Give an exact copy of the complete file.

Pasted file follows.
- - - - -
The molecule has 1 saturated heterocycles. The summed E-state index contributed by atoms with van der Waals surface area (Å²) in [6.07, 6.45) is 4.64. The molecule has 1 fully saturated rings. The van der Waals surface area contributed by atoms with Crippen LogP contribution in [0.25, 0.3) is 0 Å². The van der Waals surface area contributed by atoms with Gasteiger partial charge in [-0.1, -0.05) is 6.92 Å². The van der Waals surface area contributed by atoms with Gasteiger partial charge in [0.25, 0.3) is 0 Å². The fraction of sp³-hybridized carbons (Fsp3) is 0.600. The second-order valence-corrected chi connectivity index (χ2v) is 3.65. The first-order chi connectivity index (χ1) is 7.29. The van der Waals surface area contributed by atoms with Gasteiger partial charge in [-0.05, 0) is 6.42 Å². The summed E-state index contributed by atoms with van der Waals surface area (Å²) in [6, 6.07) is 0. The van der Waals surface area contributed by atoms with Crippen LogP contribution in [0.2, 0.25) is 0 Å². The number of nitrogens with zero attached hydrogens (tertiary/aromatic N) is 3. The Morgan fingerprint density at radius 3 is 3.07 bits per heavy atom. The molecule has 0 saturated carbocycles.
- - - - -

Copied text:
The molecule has 1 saturated heterocycles. The summed E-state index contributed by atoms with van der Waals surface area (Å²) in [6.07, 6.45) is 4.64. The molecule has 1 fully saturated rings. The van der Waals surface area contributed by atoms with Crippen LogP contribution in [0.25, 0.3) is 0 Å². The van der Waals surface area contributed by atoms with Gasteiger partial charge in [-0.1, -0.05) is 6.92 Å². The van der Waals surface area contributed by atoms with Gasteiger partial charge in [0.25, 0.3) is 0 Å². The fraction of sp³-hybridized carbons (Fsp3) is 0.600. The second-order valence-corrected chi connectivity index (χ2v) is 3.65. The first-order chi connectivity index (χ1) is 7.29. The van der Waals surface area contributed by atoms with Gasteiger partial charge in [-0.05, 0) is 6.42 Å². The summed E-state index contributed by atoms with van der Waals surface area (Å²) in [6, 6.07) is 0. The van der Waals surface area contributed by atoms with Crippen LogP contribution in [0.2, 0.25) is 0 Å². The number of nitrogens with zero attached hydrogens (tertiary/aromatic N) is 3. The Morgan fingerprint density at radius 3 is 3.07 bits per heavy atom. The molecule has 0 saturated carbocycles.